Tech And Science

WhatsApp says it will exit the UK market if forced to discontinue end-to-end encryption

Whatsapp UK
Source: Unsplash

WhatsApp, which is owned by Meta, has stated that it would exit the UK market if it is forced to reduce its end-to-end encryption for users under the impending Internet Safety Bill.

WhatsApp CEO Will Cathcart criticised the legislation as the most alarming set of online regulations in the Western world during a press conference, according to Wired.

“We’ve recently been blocked in Iran, for example. But we’ve never seen a liberal democracy do that,” Cathcart was quoted as saying in reports.

“Ninety-eight per cent of our users are outside the UK. It would be an odd choice for us to choose to lower the security of the product in a way that would affect those 98 per cent of users,” he categorically said.

Cathcart is worried that the measure will make it more difficult for WhatsApp and other messaging platforms to implement end-to-end encryption.

“It’s hard to imagine we’re having this conversation about a liberal democracy that might go around people’s ability to communicate privately,” he told reporters.

A section in the Internet Safety Bill requires tech companies to scan users’ messages for child sexual abuse material, or CSAM.

According to security experts, such a solution cannot be implemented without compromising end-to-end encryption.

Apple announced plans to check users’ messages for CSAM in 2021, but halted them after receiving criticism from security specialists.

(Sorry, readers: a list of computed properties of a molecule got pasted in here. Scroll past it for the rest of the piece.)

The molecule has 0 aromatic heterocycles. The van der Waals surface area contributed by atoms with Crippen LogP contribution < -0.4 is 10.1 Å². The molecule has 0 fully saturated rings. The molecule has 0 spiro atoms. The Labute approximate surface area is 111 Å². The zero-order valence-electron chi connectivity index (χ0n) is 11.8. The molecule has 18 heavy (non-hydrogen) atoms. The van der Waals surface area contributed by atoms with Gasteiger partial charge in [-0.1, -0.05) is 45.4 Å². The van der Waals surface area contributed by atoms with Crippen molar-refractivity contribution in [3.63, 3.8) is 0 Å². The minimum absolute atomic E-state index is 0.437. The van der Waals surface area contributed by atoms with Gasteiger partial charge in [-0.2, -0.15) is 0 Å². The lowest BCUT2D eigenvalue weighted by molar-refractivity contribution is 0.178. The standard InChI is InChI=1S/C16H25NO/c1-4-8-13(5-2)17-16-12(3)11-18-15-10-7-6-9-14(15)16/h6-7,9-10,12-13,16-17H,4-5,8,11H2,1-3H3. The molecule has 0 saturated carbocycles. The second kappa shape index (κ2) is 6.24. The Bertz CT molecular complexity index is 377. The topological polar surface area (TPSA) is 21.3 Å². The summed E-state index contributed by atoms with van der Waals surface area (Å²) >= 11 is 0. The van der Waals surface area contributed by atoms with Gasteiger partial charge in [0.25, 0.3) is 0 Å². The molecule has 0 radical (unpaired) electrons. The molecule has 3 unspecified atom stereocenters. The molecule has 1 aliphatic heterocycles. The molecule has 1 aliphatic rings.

The Internet Safety Bill also places the onus on Big Tech, with corporations that fail to comply facing fines of up to 18 million pounds, or 10% of their annual global turnover, whichever is greater.

The legislation includes stiffer and faster criminal penalties for tech executives, as well as new criminal offences for misrepresenting and destroying data.

The Internet Safety Bill will compel social media companies, search engines, and other apps and websites that allow users to publish their own material to safeguard children, combat criminal conduct, and adhere to their stated terms and conditions.

“The Bill will strengthen people’s rights to express themselves freely online and ensure social media companies are not removing legal free speech. For the first time, users will have the right to appeal if they feel their post has been taken down unfairly,” former Digital Secretary Nadine Dorries had said last year.